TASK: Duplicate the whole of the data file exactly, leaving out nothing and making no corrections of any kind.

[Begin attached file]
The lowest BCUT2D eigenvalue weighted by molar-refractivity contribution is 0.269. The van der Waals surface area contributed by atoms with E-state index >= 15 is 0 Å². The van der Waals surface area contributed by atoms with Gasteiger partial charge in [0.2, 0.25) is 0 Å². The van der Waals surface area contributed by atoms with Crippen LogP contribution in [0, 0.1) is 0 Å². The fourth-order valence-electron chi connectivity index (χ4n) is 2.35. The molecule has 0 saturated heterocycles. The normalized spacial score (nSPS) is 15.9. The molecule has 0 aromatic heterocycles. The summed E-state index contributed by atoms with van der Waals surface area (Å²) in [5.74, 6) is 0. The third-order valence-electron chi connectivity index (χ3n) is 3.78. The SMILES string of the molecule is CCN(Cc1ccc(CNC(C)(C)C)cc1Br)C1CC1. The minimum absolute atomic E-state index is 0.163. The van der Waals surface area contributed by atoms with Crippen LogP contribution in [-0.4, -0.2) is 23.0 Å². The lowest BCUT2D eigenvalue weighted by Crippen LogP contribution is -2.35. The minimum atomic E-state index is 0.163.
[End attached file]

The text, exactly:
The lowest BCUT2D eigenvalue weighted by molar-refractivity contribution is 0.269. The van der Waals surface area contributed by atoms with E-state index >= 15 is 0 Å². The van der Waals surface area contributed by atoms with Gasteiger partial charge in [0.2, 0.25) is 0 Å². The van der Waals surface area contributed by atoms with Crippen LogP contribution in [0, 0.1) is 0 Å². The fourth-order valence-electron chi connectivity index (χ4n) is 2.35. The molecule has 0 saturated heterocycles. The normalized spacial score (nSPS) is 15.9. The molecule has 0 aromatic heterocycles. The summed E-state index contributed by atoms with van der Waals surface area (Å²) in [5.74, 6) is 0. The third-order valence-electron chi connectivity index (χ3n) is 3.78. The SMILES string of the molecule is CCN(Cc1ccc(CNC(C)(C)C)cc1Br)C1CC1. The minimum absolute atomic E-state index is 0.163. The van der Waals surface area contributed by atoms with Crippen LogP contribution in [-0.4, -0.2) is 23.0 Å². The lowest BCUT2D eigenvalue weighted by Crippen LogP contribution is -2.35. The minimum atomic E-state index is 0.163.